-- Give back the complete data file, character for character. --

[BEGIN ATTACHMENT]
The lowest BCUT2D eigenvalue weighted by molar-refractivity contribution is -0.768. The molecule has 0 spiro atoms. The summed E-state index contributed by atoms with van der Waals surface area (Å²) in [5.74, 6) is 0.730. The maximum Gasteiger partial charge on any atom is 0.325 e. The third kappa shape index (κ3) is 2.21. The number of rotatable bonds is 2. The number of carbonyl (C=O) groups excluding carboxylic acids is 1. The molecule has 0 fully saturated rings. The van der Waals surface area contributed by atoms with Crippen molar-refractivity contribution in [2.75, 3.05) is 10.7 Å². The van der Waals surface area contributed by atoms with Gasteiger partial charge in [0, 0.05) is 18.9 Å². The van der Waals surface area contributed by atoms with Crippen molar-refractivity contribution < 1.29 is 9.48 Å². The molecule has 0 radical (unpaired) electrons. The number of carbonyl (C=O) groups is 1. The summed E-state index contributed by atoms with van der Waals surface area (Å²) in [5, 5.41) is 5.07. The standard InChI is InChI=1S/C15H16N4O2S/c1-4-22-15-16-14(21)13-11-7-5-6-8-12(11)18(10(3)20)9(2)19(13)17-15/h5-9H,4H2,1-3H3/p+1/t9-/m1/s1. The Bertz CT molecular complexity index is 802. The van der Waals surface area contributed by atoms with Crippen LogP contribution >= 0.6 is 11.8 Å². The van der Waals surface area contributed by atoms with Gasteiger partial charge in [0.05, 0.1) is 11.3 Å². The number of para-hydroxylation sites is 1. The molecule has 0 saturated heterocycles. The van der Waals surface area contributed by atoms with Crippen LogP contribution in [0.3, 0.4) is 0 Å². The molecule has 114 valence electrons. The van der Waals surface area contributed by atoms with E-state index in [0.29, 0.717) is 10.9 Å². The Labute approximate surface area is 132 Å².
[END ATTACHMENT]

The lowest BCUT2D eigenvalue weighted by molar-refractivity contribution is -0.768. The molecule has 0 spiro atoms. The summed E-state index contributed by atoms with van der Waals surface area (Å²) in [5.74, 6) is 0.730. The maximum Gasteiger partial charge on any atom is 0.325 e. The third kappa shape index (κ3) is 2.21. The number of rotatable bonds is 2. The number of carbonyl (C=O) groups excluding carboxylic acids is 1. The molecule has 0 fully saturated rings. The van der Waals surface area contributed by atoms with Crippen molar-refractivity contribution in [2.75, 3.05) is 10.7 Å². The van der Waals surface area contributed by atoms with Gasteiger partial charge in [0, 0.05) is 18.9 Å². The van der Waals surface area contributed by atoms with Crippen molar-refractivity contribution < 1.29 is 9.48 Å². The molecule has 0 radical (unpaired) electrons. The number of carbonyl (C=O) groups is 1. The summed E-state index contributed by atoms with van der Waals surface area (Å²) in [5, 5.41) is 5.07. The standard InChI is InChI=1S/C15H16N4O2S/c1-4-22-15-16-14(21)13-11-7-5-6-8-12(11)18(10(3)20)9(2)19(13)17-15/h5-9H,4H2,1-3H3/p+1/t9-/m1/s1. The Bertz CT molecular complexity index is 802. The van der Waals surface area contributed by atoms with Crippen LogP contribution >= 0.6 is 11.8 Å². The van der Waals surface area contributed by atoms with Gasteiger partial charge in [0.05, 0.1) is 11.3 Å². The number of para-hydroxylation sites is 1. The molecule has 0 saturated heterocycles. The van der Waals surface area contributed by atoms with Crippen LogP contribution in [0.3, 0.4) is 0 Å². The molecule has 114 valence electrons. The van der Waals surface area contributed by atoms with E-state index in [0.29, 0.717) is 10.9 Å². The Labute approximate surface area is 132 Å².